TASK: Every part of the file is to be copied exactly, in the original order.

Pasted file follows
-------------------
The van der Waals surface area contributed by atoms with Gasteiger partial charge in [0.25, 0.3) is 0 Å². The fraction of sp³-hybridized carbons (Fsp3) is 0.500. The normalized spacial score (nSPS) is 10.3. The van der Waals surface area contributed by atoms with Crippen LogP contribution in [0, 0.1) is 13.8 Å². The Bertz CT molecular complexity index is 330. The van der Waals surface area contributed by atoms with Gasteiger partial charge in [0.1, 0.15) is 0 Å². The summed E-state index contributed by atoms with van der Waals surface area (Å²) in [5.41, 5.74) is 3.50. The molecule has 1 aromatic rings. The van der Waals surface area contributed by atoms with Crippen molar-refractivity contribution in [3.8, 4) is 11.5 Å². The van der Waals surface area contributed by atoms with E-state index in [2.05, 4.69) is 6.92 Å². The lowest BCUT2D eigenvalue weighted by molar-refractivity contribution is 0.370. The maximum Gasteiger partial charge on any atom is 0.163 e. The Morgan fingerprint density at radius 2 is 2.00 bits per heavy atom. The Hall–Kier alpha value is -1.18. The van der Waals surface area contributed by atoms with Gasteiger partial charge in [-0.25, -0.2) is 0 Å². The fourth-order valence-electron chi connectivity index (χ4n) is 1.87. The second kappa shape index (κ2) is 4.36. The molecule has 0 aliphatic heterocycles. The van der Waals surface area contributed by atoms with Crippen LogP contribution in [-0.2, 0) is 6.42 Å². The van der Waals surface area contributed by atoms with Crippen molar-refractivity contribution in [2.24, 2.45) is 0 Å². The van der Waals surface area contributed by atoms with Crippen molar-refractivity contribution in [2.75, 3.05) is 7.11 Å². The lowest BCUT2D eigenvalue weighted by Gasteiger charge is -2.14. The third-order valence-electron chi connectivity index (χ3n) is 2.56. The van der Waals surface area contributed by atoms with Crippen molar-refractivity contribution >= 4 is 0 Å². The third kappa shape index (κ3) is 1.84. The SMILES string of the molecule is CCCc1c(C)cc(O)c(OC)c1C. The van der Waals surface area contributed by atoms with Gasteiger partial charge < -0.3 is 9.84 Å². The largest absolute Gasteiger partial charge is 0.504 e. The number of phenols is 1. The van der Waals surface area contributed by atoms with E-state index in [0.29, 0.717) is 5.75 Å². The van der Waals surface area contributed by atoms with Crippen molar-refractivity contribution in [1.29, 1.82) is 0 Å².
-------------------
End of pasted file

The van der Waals surface area contributed by atoms with Gasteiger partial charge in [0.25, 0.3) is 0 Å². The fraction of sp³-hybridized carbons (Fsp3) is 0.500. The normalized spacial score (nSPS) is 10.3. The van der Waals surface area contributed by atoms with Crippen LogP contribution in [0, 0.1) is 13.8 Å². The Bertz CT molecular complexity index is 330. The van der Waals surface area contributed by atoms with Gasteiger partial charge in [0.1, 0.15) is 0 Å². The summed E-state index contributed by atoms with van der Waals surface area (Å²) in [5.41, 5.74) is 3.50. The molecule has 1 aromatic rings. The van der Waals surface area contributed by atoms with Crippen molar-refractivity contribution in [3.8, 4) is 11.5 Å². The van der Waals surface area contributed by atoms with E-state index in [2.05, 4.69) is 6.92 Å². The lowest BCUT2D eigenvalue weighted by molar-refractivity contribution is 0.370. The maximum Gasteiger partial charge on any atom is 0.163 e. The Morgan fingerprint density at radius 2 is 2.00 bits per heavy atom. The Hall–Kier alpha value is -1.18. The van der Waals surface area contributed by atoms with Gasteiger partial charge in [-0.25, -0.2) is 0 Å². The fourth-order valence-electron chi connectivity index (χ4n) is 1.87. The second kappa shape index (κ2) is 4.36. The molecule has 0 aliphatic heterocycles. The van der Waals surface area contributed by atoms with Crippen LogP contribution in [-0.2, 0) is 6.42 Å². The van der Waals surface area contributed by atoms with Crippen molar-refractivity contribution in [2.24, 2.45) is 0 Å². The van der Waals surface area contributed by atoms with Crippen molar-refractivity contribution in [2.75, 3.05) is 7.11 Å². The lowest BCUT2D eigenvalue weighted by Gasteiger charge is -2.14. The third-order valence-electron chi connectivity index (χ3n) is 2.56. The van der Waals surface area contributed by atoms with Crippen molar-refractivity contribution >= 4 is 0 Å². The third kappa shape index (κ3) is 1.84. The SMILES string of the molecule is CCCc1c(C)cc(O)c(OC)c1C. The van der Waals surface area contributed by atoms with Gasteiger partial charge < -0.3 is 9.84 Å². The largest absolute Gasteiger partial charge is 0.504 e. The number of phenols is 1. The van der Waals surface area contributed by atoms with E-state index in [0.29, 0.717) is 5.75 Å². The van der Waals surface area contributed by atoms with Crippen molar-refractivity contribution in [1.29, 1.82) is 0 Å².